Underwriting is the process by which lenders decide if a person is eligible for a guarantor loan, credit card or mortgage. Eligibility is measured in a number of ways, essentially in order to decipher if a person is a low-risk customer and are trustworthy enough to make repayments each month.
A loan provider will make their approval or decline decision based on the characteristic profile of that applicant, and will do this by investigating whether customers with similar profiles have repaid or defaulted. Behavioural underwriting and using past data effectively can become a very good competitive advantage for one loan company over another, and we review some of the methods below.
Age: Do particularly age groups have higher or lower default rates than others? Is there a correlation between age and repayment likelihood?
Gender: Do some genders repay better than others? Is there a pattern which suggests one gender pays in a more timely fashion than another? There are some brands that have tried to target females more, believing that they are better customers such as Cash Lady.
Location: Are some areas of the UK better at paying on time than others? A recent study by This is Money showed that areas of Northern Ireland, Wales and West Midlands have higher level of debts than other parts of the UK. This may cause lenders to be more restrictive when lending to applicants from these regions.
Residential status: Is lending to those that live at home or with friends riskier than granting a loan to a tenant or homeowner? Several underwriters believe that homeowners are better candidates to lend to since they would have already gone through the rigorous credit and affordability checking to get a mortgage. Plus, they have security in their home that they could also use to raise finance for repayments such as second mortgages, equity release and remortgaging – but this doesn’t mean that a homeowner could still have debt and be behind on repayment.
Employment: Does working part-time rather than full-time mean one will less able to repay a loan? What about if someone is on benefits, or works a significantly low-income job?
Credit History: Most lenders will have a minimum credit score required to be eligible for a loan. This data is accessed by their partnership with a credit reference agency like Equifax, CallCredit or Experian and the lender will pay something like £1 or £3 each time to review their records. Some lenders have a minimum score to be eligible for the next stage of underwriting. For guarantor loans, it is actually not the main borrower but more their guarantor who needs a good credit history and if they have one, it will maximise their chances of approval.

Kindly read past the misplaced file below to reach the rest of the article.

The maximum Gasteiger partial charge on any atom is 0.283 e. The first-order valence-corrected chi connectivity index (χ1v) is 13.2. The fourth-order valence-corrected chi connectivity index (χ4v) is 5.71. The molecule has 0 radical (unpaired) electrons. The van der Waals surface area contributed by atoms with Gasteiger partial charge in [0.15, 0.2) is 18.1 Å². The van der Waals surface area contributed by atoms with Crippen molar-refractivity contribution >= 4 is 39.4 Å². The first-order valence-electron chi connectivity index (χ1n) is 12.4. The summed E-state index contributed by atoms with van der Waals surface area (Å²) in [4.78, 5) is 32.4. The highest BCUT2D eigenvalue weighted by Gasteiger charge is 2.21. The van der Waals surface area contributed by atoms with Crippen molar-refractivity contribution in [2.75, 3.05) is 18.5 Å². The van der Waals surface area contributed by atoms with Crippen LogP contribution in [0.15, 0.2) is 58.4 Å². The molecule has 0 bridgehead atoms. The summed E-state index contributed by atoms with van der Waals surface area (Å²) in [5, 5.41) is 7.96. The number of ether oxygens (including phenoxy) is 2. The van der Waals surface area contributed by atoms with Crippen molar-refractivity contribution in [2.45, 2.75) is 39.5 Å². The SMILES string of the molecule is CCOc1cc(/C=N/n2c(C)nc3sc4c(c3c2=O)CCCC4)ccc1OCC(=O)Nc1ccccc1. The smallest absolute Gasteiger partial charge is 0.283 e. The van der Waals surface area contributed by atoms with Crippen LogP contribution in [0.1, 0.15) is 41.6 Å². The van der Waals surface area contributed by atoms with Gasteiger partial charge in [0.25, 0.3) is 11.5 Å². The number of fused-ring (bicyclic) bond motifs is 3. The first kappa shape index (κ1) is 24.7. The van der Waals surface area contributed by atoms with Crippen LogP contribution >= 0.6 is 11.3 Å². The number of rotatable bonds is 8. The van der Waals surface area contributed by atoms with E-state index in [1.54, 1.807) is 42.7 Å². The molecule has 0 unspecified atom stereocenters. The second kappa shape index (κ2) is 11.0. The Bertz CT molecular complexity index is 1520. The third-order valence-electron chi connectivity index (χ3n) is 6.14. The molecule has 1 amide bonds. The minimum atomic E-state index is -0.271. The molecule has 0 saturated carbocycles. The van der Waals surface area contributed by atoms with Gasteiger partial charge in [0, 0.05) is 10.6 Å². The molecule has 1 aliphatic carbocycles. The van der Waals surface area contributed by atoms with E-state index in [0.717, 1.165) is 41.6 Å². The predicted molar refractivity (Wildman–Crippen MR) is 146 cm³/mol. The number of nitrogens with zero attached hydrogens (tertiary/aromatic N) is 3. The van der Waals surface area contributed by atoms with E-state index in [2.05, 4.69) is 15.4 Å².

Most lenders will usually work these aspects of underwriting into the initial criteria that you see on a website or their basic application. For instance, companies will often say from the outset that applicants need to be over 18 or in employment as a way to quickly narrow down their ideal candidate.
Some sophisticated lenders use more specific metrics as a way of understanding their customer’s behaviour and thus their eligibility for a loan. They may look at:
Time spent on the site: Is it possible that users that spend more time on the site researching and understanding the product will be more reliable than someone who clicks and applies instantly?
How much they ask to borrow: Some lenders track the loan calculators on their websites and then deem customers that try to borrow the maximum amount as their first port of call ‘riskier’ than those who pick a specific amount.
Whether they read the terms and conditions: Wonga.com used to say that they would calculate the time a customer spent on certain pages of the site. This would involve eye-tracking technology to measure the length of time spent on reading important information such as the terms and conditions and the loan agreement. Logically, a customer that understands all the terms of their loan will be more responsible than one who does not. Obviously, time-spent reading and ‘understanding’ may not be correlative values.
Repeat visitors: Is someone who visits the website for the first time going to be more reliable than someone who visits it for the 5th time? Is it better that they have reviewed the website and come back or does coming back several times suggest that they have disorganized behavioural patterns?
Can you Underwrite Purely on Behaviour?
It is possible to underwrite purely on behaviour but it could be breaching regulation which requires UK lenders to carry out credit and affordability checks.
Historically, there have been lenders that have funded payday loans purely based on behavioural profiles. For instance, they might receive an application where the borrower is a 35-year-old female who owns a home and is full-time employed and so the lender decides that there is a 95% chance she will repay her loan on time (according to their statistics) and thus fund her loan in 15 minutes – but what about the 5% that default without any real affordability checks carried out? This is something that was used by some of the most well-known payday loan companies in the UK and lead to fines running in the millions following the introduction of regulation in January 2015.
A Combination Approach
In practice, the best underwriting approach is a combination of behavioural analysis and the use of credit checking to measure proper affordability. It only takes a small fee for a lender to go through a credit reference agency like Equifax or Experian to ensure that their customers are properly risk-assessed.
As per FCA regulation, all loan companies in the UK are required to carry out credit and affordability checks. The use of behavioural metrics can be extremely useful in creating a more complete picture of prospective customers, and with the right technology and analysis, it can lead to very successful underwriting by securing low default rates for companies.